MPs to discuss compensation issue

ScottishPower declines meeting over warranty claim

Andrew Percy own vidScottishPower has again refused to attend a parliamentary meeting to consider a long-running claim for compensation over an alleged case of mis-sold warranties.

A cross-party group of MPs is investigating allegations that the company failed to fulfil a cashback promise made to thousands of customers who bought a warranty through a company called PowerPlan.

The case goes back several years and numerous meetings have been called at Westminster. The next evidence session has been arranged for 3 February but ScottishPower has declined the invitation.

The liquidators, Alan Campbell, the Insolvency Service’s Chief Examiner, the Competition and Markets Authority, Financial Reporting Council (an arm of the FCA), and others have all been called to give evidence and ten MPs are currently confirmed to attend.

The case involves shoppers who bought a PowerPlan warranty on items such as fridges and washing machines and were told they could get the money back after five years if they had not made a claim.

More than 750,000 such warranties were sold between 1998 and 2001, of which about 625,000 did not make a claim and therefore say they were therefore eligible for the “cashback”.

However, by then ScottishPower had divested its chain of electrical retail stores to Powerhouse, which subsequently went into administration.

Two firms which administered and insured the warranties also went bust, and attempts by their administrators to claim money from ScottishPower yielded only £6m of the £75m the claimants say is due.

Business Secretary Sajid Javid last summer took an interest in the dispute in a meeting with Andrew Percy (pictured), chairman of the All Party Parliamentary Group which is investigating the claims.

scottishpowerMr Percy has written to Neil Clitheroe, chief executive of ScottishPower Generation and Retail, accusing the company of failing to acknowledge its liabilities and of adopting a callous attitude to customers.

He says that documents passed to the MPs’ group reveals that two court appointed liquidators have reached “very concerning conclusions” about the conduct of ScottishPower in its administration of PowerPlan and the cashback promise.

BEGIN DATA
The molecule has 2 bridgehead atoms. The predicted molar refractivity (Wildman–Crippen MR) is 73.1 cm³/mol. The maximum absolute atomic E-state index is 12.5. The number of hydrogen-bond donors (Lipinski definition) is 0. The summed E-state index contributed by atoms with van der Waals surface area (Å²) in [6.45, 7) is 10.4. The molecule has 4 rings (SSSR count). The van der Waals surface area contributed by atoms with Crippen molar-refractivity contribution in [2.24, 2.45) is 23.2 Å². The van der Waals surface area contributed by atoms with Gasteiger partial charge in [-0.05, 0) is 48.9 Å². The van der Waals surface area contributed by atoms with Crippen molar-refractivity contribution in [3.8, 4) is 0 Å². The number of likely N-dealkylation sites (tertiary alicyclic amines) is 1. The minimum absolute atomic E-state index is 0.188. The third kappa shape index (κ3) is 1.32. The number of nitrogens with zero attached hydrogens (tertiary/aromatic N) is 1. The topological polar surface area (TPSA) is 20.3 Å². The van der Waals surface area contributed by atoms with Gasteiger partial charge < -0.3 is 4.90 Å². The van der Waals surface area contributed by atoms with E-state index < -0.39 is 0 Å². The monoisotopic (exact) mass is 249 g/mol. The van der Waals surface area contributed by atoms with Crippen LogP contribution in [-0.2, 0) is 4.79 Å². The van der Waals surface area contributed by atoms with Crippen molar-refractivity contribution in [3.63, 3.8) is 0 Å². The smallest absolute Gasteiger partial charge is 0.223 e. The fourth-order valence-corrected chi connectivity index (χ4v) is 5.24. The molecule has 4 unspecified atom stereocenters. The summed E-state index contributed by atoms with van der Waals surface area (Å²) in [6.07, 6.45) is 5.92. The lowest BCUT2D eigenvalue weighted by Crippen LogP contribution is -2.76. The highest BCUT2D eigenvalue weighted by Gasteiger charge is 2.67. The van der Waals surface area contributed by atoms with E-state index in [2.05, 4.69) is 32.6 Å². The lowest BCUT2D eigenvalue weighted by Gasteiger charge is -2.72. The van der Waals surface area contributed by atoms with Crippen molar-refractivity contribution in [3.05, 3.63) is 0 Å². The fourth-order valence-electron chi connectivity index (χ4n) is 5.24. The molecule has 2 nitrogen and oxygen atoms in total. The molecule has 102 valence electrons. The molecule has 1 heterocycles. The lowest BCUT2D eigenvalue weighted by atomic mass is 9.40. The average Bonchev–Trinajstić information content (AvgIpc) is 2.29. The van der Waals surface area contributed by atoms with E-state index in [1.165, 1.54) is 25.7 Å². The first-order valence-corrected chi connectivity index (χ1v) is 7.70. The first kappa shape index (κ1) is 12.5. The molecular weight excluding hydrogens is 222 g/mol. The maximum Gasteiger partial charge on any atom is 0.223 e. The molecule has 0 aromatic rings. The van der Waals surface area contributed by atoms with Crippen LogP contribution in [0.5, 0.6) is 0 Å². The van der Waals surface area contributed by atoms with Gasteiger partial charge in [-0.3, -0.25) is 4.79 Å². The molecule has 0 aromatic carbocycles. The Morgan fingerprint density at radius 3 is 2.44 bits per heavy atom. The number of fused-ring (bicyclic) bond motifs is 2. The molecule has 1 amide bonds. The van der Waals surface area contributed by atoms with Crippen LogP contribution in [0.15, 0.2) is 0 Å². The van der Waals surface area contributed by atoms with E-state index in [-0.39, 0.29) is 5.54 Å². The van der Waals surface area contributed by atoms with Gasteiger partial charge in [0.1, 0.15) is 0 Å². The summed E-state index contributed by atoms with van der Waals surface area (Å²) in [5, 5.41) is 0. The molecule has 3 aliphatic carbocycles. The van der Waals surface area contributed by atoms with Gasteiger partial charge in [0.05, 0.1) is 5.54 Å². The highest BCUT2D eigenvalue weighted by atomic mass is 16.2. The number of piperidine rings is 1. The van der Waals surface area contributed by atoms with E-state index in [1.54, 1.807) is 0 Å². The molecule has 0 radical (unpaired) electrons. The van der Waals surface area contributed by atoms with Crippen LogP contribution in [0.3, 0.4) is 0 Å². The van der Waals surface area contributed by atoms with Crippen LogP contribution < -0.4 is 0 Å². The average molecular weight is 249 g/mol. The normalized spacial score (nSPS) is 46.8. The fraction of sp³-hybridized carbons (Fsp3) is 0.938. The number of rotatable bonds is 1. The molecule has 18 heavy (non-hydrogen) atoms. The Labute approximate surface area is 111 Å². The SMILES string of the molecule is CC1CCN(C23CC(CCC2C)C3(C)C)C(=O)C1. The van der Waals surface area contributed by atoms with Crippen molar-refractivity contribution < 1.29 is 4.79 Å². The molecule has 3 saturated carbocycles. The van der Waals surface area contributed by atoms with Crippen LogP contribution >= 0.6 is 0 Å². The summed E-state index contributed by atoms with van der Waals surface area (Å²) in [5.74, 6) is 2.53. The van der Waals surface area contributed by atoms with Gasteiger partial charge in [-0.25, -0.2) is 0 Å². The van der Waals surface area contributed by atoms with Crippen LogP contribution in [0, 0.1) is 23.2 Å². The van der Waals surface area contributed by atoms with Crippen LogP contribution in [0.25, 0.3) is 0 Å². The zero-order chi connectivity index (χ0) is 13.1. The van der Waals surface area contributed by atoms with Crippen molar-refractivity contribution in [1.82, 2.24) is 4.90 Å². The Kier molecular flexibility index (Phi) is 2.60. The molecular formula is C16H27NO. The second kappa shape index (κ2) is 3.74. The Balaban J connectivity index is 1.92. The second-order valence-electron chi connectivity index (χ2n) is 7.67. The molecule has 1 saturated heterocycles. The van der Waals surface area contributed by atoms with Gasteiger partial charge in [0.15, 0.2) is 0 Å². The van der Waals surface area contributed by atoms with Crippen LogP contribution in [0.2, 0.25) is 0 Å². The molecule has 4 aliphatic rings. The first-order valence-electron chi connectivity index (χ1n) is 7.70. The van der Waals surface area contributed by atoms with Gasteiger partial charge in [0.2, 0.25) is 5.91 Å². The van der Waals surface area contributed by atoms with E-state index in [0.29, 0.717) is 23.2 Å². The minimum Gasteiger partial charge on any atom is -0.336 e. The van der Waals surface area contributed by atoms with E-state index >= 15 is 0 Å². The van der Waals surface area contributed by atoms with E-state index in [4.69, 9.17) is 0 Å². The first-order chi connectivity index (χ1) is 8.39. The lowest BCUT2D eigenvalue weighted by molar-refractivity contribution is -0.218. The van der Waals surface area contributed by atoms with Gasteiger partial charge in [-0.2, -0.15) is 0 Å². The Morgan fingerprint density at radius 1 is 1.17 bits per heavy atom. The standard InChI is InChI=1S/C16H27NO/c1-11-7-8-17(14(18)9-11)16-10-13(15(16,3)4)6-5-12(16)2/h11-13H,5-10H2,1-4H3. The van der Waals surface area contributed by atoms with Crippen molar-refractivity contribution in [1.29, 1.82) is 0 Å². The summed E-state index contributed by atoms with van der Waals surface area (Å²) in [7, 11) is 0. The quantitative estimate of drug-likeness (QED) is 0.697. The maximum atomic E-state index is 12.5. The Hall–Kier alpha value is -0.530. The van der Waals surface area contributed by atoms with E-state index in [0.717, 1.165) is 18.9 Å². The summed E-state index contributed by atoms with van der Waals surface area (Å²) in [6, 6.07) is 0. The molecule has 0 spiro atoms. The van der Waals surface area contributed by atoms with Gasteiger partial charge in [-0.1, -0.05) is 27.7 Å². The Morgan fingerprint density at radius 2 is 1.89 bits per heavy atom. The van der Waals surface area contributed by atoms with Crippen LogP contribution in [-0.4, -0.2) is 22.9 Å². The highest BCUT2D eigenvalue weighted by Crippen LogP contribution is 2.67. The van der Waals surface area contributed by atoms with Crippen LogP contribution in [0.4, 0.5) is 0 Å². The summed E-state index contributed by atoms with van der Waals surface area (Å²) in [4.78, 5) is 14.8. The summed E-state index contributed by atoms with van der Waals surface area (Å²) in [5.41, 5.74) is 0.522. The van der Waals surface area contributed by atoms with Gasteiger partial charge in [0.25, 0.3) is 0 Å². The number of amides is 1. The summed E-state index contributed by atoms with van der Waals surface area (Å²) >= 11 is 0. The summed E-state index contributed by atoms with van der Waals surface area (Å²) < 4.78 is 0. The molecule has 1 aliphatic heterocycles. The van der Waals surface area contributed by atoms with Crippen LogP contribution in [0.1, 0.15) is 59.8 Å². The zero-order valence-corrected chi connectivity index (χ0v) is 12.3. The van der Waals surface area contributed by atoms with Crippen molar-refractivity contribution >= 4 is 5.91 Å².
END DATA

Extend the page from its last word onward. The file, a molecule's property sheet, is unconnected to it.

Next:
In a response to Mr Clitheroe’s earlier denial of liability in a letter last November, Mr Percy adds that MPs have seen the original promotional material for PowerPlan with its promise of a 100% cashback.

“This material…leaves little doubt in our minds that customers thought they were buying a trusted product from ScottishPower, not anyone else,” he writes.

“It strikes us as strange that Powerhouse would have deliberately bought a scheme, with millions in liabilities, without having had some assurances from ScottishPower that those liabilities were to be covered.

“If you had no legal responsibility for the products why did the vast majority of profits go directly to ScottishPower in the years they operated it [the PowerPlan product]?

“If ScottishPower were not liable for cashback, as you claim, why have since confirmed a £20m ‘accrued expense’ for cashback in your  2003 accounts?”

Mr Percy says the minutes and correspondence cited by the liquidators “points to a callous attitude on the part of ScottishPower.”

Mr Clitheroe, in his letter last November, said the company took the matter “extremely seriously” but it was “subject to threatened court proceedings. Accordingly, it is not appropriate for ScottishPower to comment further.”

He concluded: “Suffice to say that ScottishPower rejects any suggestion of improper conduct and intends to defend strongly any claim made against it.”


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